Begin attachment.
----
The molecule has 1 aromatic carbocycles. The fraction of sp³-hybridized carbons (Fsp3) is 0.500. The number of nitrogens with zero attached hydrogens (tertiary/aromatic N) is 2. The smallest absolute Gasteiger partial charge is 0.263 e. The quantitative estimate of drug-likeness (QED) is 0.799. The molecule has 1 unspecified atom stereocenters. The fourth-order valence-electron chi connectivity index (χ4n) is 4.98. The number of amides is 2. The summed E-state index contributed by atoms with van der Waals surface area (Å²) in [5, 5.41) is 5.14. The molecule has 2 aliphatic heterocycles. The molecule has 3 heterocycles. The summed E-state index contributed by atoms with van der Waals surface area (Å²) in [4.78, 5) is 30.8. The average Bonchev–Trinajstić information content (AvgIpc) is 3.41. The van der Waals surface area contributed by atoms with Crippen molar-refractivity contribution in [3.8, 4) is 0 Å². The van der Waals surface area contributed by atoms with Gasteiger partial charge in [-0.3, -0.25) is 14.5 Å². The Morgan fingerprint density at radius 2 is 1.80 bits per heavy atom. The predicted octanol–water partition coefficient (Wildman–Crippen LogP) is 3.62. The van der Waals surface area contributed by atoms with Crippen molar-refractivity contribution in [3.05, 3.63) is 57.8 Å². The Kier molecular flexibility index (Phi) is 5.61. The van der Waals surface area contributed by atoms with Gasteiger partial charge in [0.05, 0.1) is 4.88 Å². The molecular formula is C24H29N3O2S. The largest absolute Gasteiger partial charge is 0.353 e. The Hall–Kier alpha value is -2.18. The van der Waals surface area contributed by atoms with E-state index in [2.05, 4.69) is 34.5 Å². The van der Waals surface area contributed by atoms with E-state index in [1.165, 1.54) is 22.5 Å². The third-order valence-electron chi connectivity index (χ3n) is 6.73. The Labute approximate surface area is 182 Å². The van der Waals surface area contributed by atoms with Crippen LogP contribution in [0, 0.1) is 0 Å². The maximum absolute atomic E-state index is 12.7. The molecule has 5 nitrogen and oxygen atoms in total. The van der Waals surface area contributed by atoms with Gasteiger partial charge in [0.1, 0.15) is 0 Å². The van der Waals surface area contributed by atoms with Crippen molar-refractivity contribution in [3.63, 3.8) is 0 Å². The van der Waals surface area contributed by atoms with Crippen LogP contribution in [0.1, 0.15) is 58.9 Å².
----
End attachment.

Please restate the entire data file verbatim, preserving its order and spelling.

The molecule has 1 aromatic carbocycles. The fraction of sp³-hybridized carbons (Fsp3) is 0.500. The number of nitrogens with zero attached hydrogens (tertiary/aromatic N) is 2. The smallest absolute Gasteiger partial charge is 0.263 e. The quantitative estimate of drug-likeness (QED) is 0.799. The molecule has 1 unspecified atom stereocenters. The fourth-order valence-electron chi connectivity index (χ4n) is 4.98. The number of amides is 2. The summed E-state index contributed by atoms with van der Waals surface area (Å²) in [5, 5.41) is 5.14. The molecule has 2 aliphatic heterocycles. The molecule has 3 heterocycles. The summed E-state index contributed by atoms with van der Waals surface area (Å²) in [4.78, 5) is 30.8. The average Bonchev–Trinajstić information content (AvgIpc) is 3.41. The van der Waals surface area contributed by atoms with Crippen molar-refractivity contribution in [3.8, 4) is 0 Å². The van der Waals surface area contributed by atoms with Gasteiger partial charge in [-0.3, -0.25) is 14.5 Å². The Morgan fingerprint density at radius 2 is 1.80 bits per heavy atom. The predicted octanol–water partition coefficient (Wildman–Crippen LogP) is 3.62. The van der Waals surface area contributed by atoms with Crippen molar-refractivity contribution in [3.05, 3.63) is 57.8 Å². The Kier molecular flexibility index (Phi) is 5.61. The van der Waals surface area contributed by atoms with Gasteiger partial charge in [0.05, 0.1) is 4.88 Å². The molecular formula is C24H29N3O2S. The largest absolute Gasteiger partial charge is 0.353 e. The Hall–Kier alpha value is -2.18. The van der Waals surface area contributed by atoms with E-state index in [2.05, 4.69) is 34.5 Å². The van der Waals surface area contributed by atoms with E-state index in [1.165, 1.54) is 22.5 Å². The third-order valence-electron chi connectivity index (χ3n) is 6.73. The Labute approximate surface area is 182 Å². The van der Waals surface area contributed by atoms with Crippen LogP contribution in [0, 0.1) is 0 Å². The maximum absolute atomic E-state index is 12.7. The molecule has 5 nitrogen and oxygen atoms in total. The van der Waals surface area contributed by atoms with Gasteiger partial charge in [0.1, 0.15) is 0 Å². The van der Waals surface area contributed by atoms with Crippen molar-refractivity contribution in [3.63, 3.8) is 0 Å². The van der Waals surface area contributed by atoms with Crippen LogP contribution in [0.1, 0.15) is 58.9 Å².